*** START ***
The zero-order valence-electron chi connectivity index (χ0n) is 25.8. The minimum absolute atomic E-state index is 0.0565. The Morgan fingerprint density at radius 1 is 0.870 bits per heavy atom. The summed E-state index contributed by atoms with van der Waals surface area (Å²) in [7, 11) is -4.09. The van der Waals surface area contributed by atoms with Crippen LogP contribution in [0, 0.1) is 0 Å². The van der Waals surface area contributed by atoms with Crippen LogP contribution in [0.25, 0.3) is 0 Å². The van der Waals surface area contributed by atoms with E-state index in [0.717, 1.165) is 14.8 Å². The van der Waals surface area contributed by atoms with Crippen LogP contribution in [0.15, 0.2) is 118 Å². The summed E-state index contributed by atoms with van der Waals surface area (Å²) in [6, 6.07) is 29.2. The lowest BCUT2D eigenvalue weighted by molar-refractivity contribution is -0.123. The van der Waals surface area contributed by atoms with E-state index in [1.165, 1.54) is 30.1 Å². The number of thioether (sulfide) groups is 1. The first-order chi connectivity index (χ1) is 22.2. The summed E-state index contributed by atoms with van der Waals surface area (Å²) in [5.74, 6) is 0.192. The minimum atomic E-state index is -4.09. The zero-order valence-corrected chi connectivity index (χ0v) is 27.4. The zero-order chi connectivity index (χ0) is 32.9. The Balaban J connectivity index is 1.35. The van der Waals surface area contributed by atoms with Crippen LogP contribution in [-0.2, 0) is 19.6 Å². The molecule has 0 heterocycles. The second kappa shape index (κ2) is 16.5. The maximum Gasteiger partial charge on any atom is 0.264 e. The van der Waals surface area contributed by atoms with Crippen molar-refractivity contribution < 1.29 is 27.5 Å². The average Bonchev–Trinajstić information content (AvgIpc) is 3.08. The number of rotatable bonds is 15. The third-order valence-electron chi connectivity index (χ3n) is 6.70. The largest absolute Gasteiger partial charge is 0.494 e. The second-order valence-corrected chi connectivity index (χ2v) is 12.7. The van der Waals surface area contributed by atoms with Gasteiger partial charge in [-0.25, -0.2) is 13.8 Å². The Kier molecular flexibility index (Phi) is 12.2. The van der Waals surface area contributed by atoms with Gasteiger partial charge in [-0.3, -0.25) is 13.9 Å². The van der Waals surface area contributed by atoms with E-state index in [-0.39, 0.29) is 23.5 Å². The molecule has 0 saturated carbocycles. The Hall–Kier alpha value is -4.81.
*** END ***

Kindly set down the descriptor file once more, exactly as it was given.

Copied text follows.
The zero-order valence-electron chi connectivity index (χ0n) is 25.8. The minimum absolute atomic E-state index is 0.0565. The Morgan fingerprint density at radius 1 is 0.870 bits per heavy atom. The summed E-state index contributed by atoms with van der Waals surface area (Å²) in [7, 11) is -4.09. The van der Waals surface area contributed by atoms with Crippen LogP contribution in [0, 0.1) is 0 Å². The van der Waals surface area contributed by atoms with Crippen LogP contribution in [0.25, 0.3) is 0 Å². The van der Waals surface area contributed by atoms with E-state index in [0.717, 1.165) is 14.8 Å². The van der Waals surface area contributed by atoms with Crippen LogP contribution in [0.15, 0.2) is 118 Å². The summed E-state index contributed by atoms with van der Waals surface area (Å²) in [6, 6.07) is 29.2. The lowest BCUT2D eigenvalue weighted by molar-refractivity contribution is -0.123. The van der Waals surface area contributed by atoms with E-state index in [1.165, 1.54) is 30.1 Å². The number of thioether (sulfide) groups is 1. The first-order chi connectivity index (χ1) is 22.2. The summed E-state index contributed by atoms with van der Waals surface area (Å²) in [5.74, 6) is 0.192. The minimum atomic E-state index is -4.09. The zero-order valence-corrected chi connectivity index (χ0v) is 27.4. The zero-order chi connectivity index (χ0) is 32.9. The Balaban J connectivity index is 1.35. The van der Waals surface area contributed by atoms with Crippen LogP contribution in [-0.2, 0) is 19.6 Å². The molecule has 0 heterocycles. The second kappa shape index (κ2) is 16.5. The maximum Gasteiger partial charge on any atom is 0.264 e. The van der Waals surface area contributed by atoms with Crippen molar-refractivity contribution < 1.29 is 27.5 Å². The average Bonchev–Trinajstić information content (AvgIpc) is 3.08. The number of rotatable bonds is 15. The third-order valence-electron chi connectivity index (χ3n) is 6.70. The largest absolute Gasteiger partial charge is 0.494 e. The second-order valence-corrected chi connectivity index (χ2v) is 12.7. The van der Waals surface area contributed by atoms with Gasteiger partial charge in [-0.25, -0.2) is 13.8 Å². The Kier molecular flexibility index (Phi) is 12.2. The van der Waals surface area contributed by atoms with Gasteiger partial charge in [-0.3, -0.25) is 13.9 Å². The van der Waals surface area contributed by atoms with E-state index in [-0.39, 0.29) is 23.5 Å². The molecule has 0 saturated carbocycles. The Hall–Kier alpha value is -4.81.